• Check in by observing your child working{from a distance if possible} and by reviewing some of their work with them during the day
  • Check in by taking advantage of teacher consults to see if your child is participating in groups and completing assignments 

6. Schedule Quiet Time / Low Stress Activities

It can be easy to get wrapped up in all that is going on.  It’s important for our kiddos to have some built in quiet/low stress time. Here are some examples of things you can work into the daily routine:

  • Reading {for pleasure…so anything the child picks!}
  • Drawing
  • Listening to music
  • Sensory Activities
  • Outside: Nature, sunlight, fresh air

7. Encourage Healthy Habits

Healthy habits are always important but even more so during times of stress.  Consider adding daily exercise to your child’s routine as well as keeping up with healthy eating habits and bedtime routines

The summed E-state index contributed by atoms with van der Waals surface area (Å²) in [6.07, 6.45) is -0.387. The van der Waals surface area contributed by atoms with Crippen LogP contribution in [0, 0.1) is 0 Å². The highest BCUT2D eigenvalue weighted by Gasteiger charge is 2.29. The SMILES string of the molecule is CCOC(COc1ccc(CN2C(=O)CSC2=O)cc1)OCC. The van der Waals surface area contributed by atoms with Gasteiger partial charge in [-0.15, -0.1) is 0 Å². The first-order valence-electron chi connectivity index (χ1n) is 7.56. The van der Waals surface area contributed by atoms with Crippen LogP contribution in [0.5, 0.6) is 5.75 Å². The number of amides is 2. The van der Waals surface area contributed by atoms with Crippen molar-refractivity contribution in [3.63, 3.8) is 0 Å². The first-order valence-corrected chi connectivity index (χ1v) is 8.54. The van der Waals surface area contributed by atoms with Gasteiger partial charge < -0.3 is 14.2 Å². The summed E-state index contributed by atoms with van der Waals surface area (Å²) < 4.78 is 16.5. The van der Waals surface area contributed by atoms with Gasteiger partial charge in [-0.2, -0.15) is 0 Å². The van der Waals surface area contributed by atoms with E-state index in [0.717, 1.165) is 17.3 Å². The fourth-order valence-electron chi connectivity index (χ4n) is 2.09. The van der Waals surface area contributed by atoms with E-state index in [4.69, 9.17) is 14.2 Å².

• Walk
  • Ride Bike
  • Mini Trampoline
  • Go Noodle
  • Healthy foods and plenty of water
  • Regular bedtime 


8. Support Social Emotional 

Everyone responds a little {or a lot} differently to stress.  It’s important to understand that and to keep in mind that children with special needs may demonstrate stress in challenging ways, such as through challenging behaviors.  Some considerations to lower stress are:

  • Don’t put too much pressure on your child {again, striking the balance}
  • Keep routines in place, providing comfort and a sense of security and control
  • Stay connected to friends and family, reach out in creative ways